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Reviews by Claudg1950

32 Caliber

by Donald McGibeny

A surprisingly easy book to read. McGibeny's prose attracted me immediately. Very entertaining.

Reviewed on 2011.06.22

813

by Maurice LeBlanc

Chroniquing the hystory of French crime/suspense/thriller literature, the French writers Boileau-Narcejac once wrote that in the period "between LeBlanc and Simenon, there is nobody".

Reviewed on 2011.06.22

The Extraordinary Adventures of Arsène Lupin, Gentleman-Burglar

by Maurice LeBlanc

This is the first of Lupin's books. Here, the character is introduced, and his exploits as an international bandit, are best shown.
I read it about 40 years ago. I cannot guess whether these stories would sound today as engrossing as they were to me. But give them a try; after all, Arsene Lupin is the grandfather, and in a sense the greatest, of all white-glove thieves.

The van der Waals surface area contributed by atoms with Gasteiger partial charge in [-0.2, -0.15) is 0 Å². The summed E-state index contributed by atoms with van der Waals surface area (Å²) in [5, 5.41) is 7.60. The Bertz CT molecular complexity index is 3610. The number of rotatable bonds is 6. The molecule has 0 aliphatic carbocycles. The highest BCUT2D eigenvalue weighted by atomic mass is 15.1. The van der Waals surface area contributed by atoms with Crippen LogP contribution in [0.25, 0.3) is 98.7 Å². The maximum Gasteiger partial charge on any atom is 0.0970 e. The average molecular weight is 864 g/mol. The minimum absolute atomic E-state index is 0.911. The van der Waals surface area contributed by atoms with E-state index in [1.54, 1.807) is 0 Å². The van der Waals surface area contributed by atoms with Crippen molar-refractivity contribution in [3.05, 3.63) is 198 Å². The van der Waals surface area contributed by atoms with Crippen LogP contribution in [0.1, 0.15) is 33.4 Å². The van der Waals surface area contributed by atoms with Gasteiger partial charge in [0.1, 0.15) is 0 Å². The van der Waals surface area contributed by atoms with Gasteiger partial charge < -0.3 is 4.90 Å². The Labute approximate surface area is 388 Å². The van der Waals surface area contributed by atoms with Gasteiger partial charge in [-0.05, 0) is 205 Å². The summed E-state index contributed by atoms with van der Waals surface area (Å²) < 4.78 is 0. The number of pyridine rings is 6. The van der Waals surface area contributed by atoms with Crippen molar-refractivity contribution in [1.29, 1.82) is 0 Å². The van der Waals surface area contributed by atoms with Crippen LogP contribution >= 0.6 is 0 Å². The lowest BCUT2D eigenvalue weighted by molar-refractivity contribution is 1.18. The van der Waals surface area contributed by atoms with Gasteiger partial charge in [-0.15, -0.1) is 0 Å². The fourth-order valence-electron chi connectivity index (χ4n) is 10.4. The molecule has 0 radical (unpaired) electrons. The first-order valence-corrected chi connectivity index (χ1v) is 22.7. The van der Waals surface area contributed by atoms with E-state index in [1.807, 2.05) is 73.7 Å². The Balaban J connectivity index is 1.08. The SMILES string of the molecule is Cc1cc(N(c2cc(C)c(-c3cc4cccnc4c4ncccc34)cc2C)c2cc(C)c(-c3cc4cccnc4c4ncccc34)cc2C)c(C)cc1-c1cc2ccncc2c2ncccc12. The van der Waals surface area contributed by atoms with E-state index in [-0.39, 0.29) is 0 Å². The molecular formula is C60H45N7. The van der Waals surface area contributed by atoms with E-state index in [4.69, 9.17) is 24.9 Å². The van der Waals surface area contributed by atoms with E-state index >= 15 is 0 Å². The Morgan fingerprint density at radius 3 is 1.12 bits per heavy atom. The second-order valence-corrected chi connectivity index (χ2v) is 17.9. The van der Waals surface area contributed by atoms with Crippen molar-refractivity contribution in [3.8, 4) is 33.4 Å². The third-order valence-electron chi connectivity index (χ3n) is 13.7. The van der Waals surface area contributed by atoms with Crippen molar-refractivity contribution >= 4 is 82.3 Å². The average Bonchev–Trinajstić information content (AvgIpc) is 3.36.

Reviewed on 2011.06.22

The Problem of Cell 13

by Jacques Futrelle

This is a classic of all times, and probably Futrelle´s best known story. It deserves to be read.
The hero accepts to be locked in cell 13 to win a wage: he should escape before the day of his "execution".
The author, Jacques Futrelle, died in the Titanic disaster.

Reviewed on 2011.06.22

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John Pearce
Pearce's debut novel, Treasure of Saint-Lazare, received rave reviews, reached a #29 of all Kindle books on Amazon and was picked as the best historical mystery of the year by Readers' Favorite. In this interview, Pearce gives us some behind-the-scenes insights in the creation of Treasure of Saint-Lazare, talks about art and how the city of Paris is a main character in his books.
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